I start by just exploring, walking around each neighborhood, shooting a few stills, and getting a feel for the place. This is true even for areas that I know well and have shot in before because intent and context matter: they affect style and approach. Then I would start to single in on the places that I found interesting and that I wish to feature. I try to pick out a diverse representation for each neighborhood to feature. I would then approach the store manager, restaurant owner, or institutional leader and see if they wish to be a part of MYBKYD.
For the most part, Zave found that business owners, employees, and residents were receptive to his project. Without the clout and presence of a major publication or institution behind you it can, at times, be difficult to motivate people to take time out of their day. People are very busy themselves trying to get by. Yet, this is the City of Brotherly Love, after all, and most of the people he asked consented to be interviewed and participate.
Working on bustling streets and crowded markets is as invigorating as it is challenging. The energy of crowded streets and markets is not without some inherent difficulty for any photographer. This dynamic is, however, more often than not, the subject of street photography. When it comes to video, on the other hand, this same environment presents a range of complications. As a professional photographer, first and foremost, Zave had to surmount a learning curve to overcome these technical issues when capturing audio for video interviews.
We started shooting in the Reading Terminal Market, a very crowded and noisy place. To be honest, when I came home and reviewed the first two interviews, I thought I was finished, that this project would be impossible. The audio was very noisy and unusable. A friend of mine, Nix Justice whom I know via Rough Cuts, suggested I try Adobe’s Podcast Voice on the audio. It did an amazing job of cleaning up the sound. Over time, as we learned to master these skills, our storytelling also improved since we were able to focus more on the narratives and the visuals.
Although Zave had collaborators and help from friends and peers within his community, he did all of the heavy lifting and day-to-day work on his own. He recognizes that this was a limitation that, at the same time, allowed him to connect with the people he met and interviewed.
We also had logistical challenges. With no assistants, we had to be very thoughtful about what gear we would need to achieve what we wanted while being practical about how much we could carry.
There is, however, simplicity in working alone despite the challenges. Oftentimes, limitations are an opportunity for new creative possibilities.
I think, because it was just me on the shoots, our subjects were not worried, distracted or intimidated by all the activities of a normal crewed video shoot. This helped create a sense of intimacy and helped the interviews feel very authentic and a bit sweet.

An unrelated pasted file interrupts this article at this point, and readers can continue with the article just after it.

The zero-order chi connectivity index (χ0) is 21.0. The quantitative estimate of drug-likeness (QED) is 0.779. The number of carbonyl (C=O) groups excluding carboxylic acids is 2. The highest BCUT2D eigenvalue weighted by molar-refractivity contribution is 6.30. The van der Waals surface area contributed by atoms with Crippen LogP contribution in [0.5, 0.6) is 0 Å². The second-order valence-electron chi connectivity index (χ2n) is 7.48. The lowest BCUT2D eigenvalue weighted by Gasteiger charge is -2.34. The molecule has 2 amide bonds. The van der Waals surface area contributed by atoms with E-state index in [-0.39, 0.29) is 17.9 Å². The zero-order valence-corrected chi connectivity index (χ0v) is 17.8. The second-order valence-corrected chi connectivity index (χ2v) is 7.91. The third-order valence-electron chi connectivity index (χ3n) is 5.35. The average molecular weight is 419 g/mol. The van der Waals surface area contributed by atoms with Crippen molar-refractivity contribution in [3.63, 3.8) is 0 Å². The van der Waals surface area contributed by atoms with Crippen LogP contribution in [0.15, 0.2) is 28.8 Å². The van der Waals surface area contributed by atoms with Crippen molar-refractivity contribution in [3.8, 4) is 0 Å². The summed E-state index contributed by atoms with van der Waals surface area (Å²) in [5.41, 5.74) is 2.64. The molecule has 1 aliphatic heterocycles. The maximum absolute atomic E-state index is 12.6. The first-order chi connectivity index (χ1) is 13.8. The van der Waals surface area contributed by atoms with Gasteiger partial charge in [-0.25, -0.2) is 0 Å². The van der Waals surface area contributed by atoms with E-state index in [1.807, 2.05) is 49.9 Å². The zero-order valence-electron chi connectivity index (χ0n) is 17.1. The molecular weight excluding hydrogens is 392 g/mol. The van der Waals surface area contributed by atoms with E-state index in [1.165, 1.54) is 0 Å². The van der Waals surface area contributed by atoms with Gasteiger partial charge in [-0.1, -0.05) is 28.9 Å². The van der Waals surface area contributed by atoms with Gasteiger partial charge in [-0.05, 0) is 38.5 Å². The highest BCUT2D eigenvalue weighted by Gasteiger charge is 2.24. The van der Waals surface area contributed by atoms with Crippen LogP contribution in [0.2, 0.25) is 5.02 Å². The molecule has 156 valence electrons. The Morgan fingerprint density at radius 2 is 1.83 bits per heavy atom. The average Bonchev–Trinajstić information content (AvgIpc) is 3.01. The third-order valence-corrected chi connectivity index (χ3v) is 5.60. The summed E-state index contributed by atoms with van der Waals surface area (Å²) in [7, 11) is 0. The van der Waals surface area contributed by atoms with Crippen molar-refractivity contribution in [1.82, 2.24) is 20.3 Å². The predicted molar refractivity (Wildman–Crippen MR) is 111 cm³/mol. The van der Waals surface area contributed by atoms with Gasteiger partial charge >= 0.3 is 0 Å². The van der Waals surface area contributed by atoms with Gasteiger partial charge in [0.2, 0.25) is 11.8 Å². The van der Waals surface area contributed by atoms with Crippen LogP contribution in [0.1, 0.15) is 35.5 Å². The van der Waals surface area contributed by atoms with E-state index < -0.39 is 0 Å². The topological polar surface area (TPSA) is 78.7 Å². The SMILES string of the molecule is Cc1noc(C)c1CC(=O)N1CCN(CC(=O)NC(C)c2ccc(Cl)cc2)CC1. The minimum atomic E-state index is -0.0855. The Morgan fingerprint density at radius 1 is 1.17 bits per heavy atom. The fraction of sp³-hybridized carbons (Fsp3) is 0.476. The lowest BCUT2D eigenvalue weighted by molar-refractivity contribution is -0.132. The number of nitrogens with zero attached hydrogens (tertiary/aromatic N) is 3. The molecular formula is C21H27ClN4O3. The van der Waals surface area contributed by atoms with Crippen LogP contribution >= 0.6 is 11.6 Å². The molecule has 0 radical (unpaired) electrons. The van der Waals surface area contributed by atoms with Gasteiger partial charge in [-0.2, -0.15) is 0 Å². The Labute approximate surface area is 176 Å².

Despite Zave’s decades of experience as a professional photographer, this kind of ambitious and open-ended project has pushed his career in new directions. It isn’t simply a cliché that true professionals and artists continue to learn throughout their career.
One of the biggest lessons learned was how hard it can be to shoot and the volume of B-Roll you need for a project like this. After creating these stories for MYBKYD and a few other recent projects, my comfort shooting both video and still images during the same shoot is much greater. I now look forward to these types of assignments.
Furthermore, this project has been an opportunity to connect with people from around the city. The businesses and people working them, providing services, entertainment, and gathering spaces day in day out to city residents are the lifeblood of urban environments. Zave has had the opportunity to meet more than a few exceptional individuals throughout the development of MYBKYD.
I fell in love with Arch Enemy Arts gallery the minute I stumbled across it. They feature artwork that is like nothing I have really encountered before. At first, the gallery owner, Lawren agreed to an interview, then disagreed, then agreed again to participate. After our interview she called and begged me not to use it. We decided to film her again in a different outfit, but even though she agreed to participate she felt uncomfortable being on camera. It was a long shoot. A few weeks later, when her interview went live on our site, she called me and told me how happy she was with it and how glad she was that I put up with her hesitations and created a video that reflected both her and the gallery in such a sweet, positive, and honest light.
Through patience and commitment to his cause, Zave has found that the human connection reaps great rewards. This connection between people within the community is, after all, what MYBKYD is all about. With his lens focused on the daily life of people within Philadelphia’s neighborhoods and the spaces that draw Philadelphians together, Zave continues to bring the stories of the neighborhood to the public. With three of the seven neighborhoods documented so far, his work isn’t finished yet. There are still more stories to tell.